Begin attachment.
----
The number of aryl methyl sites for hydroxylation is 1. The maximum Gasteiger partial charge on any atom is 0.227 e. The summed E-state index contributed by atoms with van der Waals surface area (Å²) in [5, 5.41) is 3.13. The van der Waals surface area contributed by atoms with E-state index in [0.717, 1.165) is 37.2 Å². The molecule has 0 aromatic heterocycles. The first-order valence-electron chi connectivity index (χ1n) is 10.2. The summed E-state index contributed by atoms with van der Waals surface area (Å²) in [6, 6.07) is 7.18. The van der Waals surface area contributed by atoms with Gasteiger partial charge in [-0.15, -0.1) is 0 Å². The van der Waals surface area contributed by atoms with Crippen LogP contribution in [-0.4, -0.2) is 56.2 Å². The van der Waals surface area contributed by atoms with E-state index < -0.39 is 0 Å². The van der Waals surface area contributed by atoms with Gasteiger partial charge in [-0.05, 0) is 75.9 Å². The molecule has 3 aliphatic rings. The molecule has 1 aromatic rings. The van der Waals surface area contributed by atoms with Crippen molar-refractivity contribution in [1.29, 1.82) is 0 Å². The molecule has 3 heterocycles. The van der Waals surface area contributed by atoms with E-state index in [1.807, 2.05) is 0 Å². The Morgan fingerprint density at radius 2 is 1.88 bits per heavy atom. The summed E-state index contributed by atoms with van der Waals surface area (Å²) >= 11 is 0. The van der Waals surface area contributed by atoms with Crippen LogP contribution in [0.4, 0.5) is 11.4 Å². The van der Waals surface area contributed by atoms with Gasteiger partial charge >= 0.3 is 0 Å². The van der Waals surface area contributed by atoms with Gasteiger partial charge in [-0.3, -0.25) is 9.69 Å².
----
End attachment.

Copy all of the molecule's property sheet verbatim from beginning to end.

The number of aryl methyl sites for hydroxylation is 1. The maximum Gasteiger partial charge on any atom is 0.227 e. The summed E-state index contributed by atoms with van der Waals surface area (Å²) in [5, 5.41) is 3.13. The van der Waals surface area contributed by atoms with E-state index in [0.717, 1.165) is 37.2 Å². The molecule has 0 aromatic heterocycles. The first-order valence-electron chi connectivity index (χ1n) is 10.2. The summed E-state index contributed by atoms with van der Waals surface area (Å²) in [6, 6.07) is 7.18. The van der Waals surface area contributed by atoms with Gasteiger partial charge in [-0.15, -0.1) is 0 Å². The van der Waals surface area contributed by atoms with Crippen LogP contribution in [-0.4, -0.2) is 56.2 Å². The van der Waals surface area contributed by atoms with E-state index < -0.39 is 0 Å². The van der Waals surface area contributed by atoms with Gasteiger partial charge in [-0.05, 0) is 75.9 Å². The molecule has 3 aliphatic rings. The molecule has 1 aromatic rings. The van der Waals surface area contributed by atoms with Crippen molar-refractivity contribution in [1.29, 1.82) is 0 Å². The molecule has 3 heterocycles. The van der Waals surface area contributed by atoms with E-state index in [1.807, 2.05) is 0 Å². The Morgan fingerprint density at radius 2 is 1.88 bits per heavy atom. The summed E-state index contributed by atoms with van der Waals surface area (Å²) >= 11 is 0. The van der Waals surface area contributed by atoms with Crippen LogP contribution in [0.4, 0.5) is 11.4 Å². The van der Waals surface area contributed by atoms with Gasteiger partial charge >= 0.3 is 0 Å². The van der Waals surface area contributed by atoms with Gasteiger partial charge in [-0.3, -0.25) is 9.69 Å².